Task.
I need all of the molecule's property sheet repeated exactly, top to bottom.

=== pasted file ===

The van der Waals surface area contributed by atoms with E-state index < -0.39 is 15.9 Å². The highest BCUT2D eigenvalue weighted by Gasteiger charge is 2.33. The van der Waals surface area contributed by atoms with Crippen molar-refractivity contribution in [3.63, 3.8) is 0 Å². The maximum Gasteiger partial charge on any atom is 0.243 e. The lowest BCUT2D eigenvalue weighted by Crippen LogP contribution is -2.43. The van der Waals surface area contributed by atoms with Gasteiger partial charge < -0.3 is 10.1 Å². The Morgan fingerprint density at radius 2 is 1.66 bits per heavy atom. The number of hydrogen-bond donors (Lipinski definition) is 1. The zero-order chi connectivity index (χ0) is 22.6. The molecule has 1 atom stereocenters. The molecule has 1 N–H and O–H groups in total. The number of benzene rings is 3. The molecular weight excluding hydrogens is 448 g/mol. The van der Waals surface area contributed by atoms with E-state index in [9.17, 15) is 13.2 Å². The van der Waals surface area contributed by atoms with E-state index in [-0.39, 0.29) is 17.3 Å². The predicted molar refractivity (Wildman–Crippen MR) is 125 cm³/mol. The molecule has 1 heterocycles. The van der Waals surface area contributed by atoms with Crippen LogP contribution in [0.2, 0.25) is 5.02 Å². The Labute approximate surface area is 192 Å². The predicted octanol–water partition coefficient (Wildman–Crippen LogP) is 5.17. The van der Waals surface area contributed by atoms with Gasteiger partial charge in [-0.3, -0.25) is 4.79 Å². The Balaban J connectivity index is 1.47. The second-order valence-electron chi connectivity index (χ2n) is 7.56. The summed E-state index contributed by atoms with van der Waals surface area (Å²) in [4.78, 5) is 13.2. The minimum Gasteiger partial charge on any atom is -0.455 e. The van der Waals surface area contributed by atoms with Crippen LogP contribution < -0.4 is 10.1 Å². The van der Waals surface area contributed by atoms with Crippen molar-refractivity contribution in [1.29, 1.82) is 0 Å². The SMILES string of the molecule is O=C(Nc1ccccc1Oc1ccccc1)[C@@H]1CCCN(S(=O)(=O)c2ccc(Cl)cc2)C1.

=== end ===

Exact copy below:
The van der Waals surface area contributed by atoms with E-state index < -0.39 is 15.9 Å². The highest BCUT2D eigenvalue weighted by Gasteiger charge is 2.33. The van der Waals surface area contributed by atoms with Crippen molar-refractivity contribution in [3.63, 3.8) is 0 Å². The maximum Gasteiger partial charge on any atom is 0.243 e. The lowest BCUT2D eigenvalue weighted by Crippen LogP contribution is -2.43. The van der Waals surface area contributed by atoms with Gasteiger partial charge < -0.3 is 10.1 Å². The Morgan fingerprint density at radius 2 is 1.66 bits per heavy atom. The number of hydrogen-bond donors (Lipinski definition) is 1. The zero-order chi connectivity index (χ0) is 22.6. The molecule has 1 atom stereocenters. The molecule has 1 N–H and O–H groups in total. The number of benzene rings is 3. The molecular weight excluding hydrogens is 448 g/mol. The van der Waals surface area contributed by atoms with E-state index in [9.17, 15) is 13.2 Å². The van der Waals surface area contributed by atoms with E-state index in [-0.39, 0.29) is 17.3 Å². The predicted molar refractivity (Wildman–Crippen MR) is 125 cm³/mol. The molecule has 1 heterocycles. The van der Waals surface area contributed by atoms with Crippen LogP contribution in [0.2, 0.25) is 5.02 Å². The Labute approximate surface area is 192 Å². The predicted octanol–water partition coefficient (Wildman–Crippen LogP) is 5.17. The van der Waals surface area contributed by atoms with Gasteiger partial charge in [-0.3, -0.25) is 4.79 Å². The Balaban J connectivity index is 1.47. The second-order valence-electron chi connectivity index (χ2n) is 7.56. The summed E-state index contributed by atoms with van der Waals surface area (Å²) in [4.78, 5) is 13.2. The minimum Gasteiger partial charge on any atom is -0.455 e. The van der Waals surface area contributed by atoms with Crippen LogP contribution < -0.4 is 10.1 Å². The van der Waals surface area contributed by atoms with Crippen molar-refractivity contribution in [1.29, 1.82) is 0 Å². The SMILES string of the molecule is O=C(Nc1ccccc1Oc1ccccc1)[C@@H]1CCCN(S(=O)(=O)c2ccc(Cl)cc2)C1.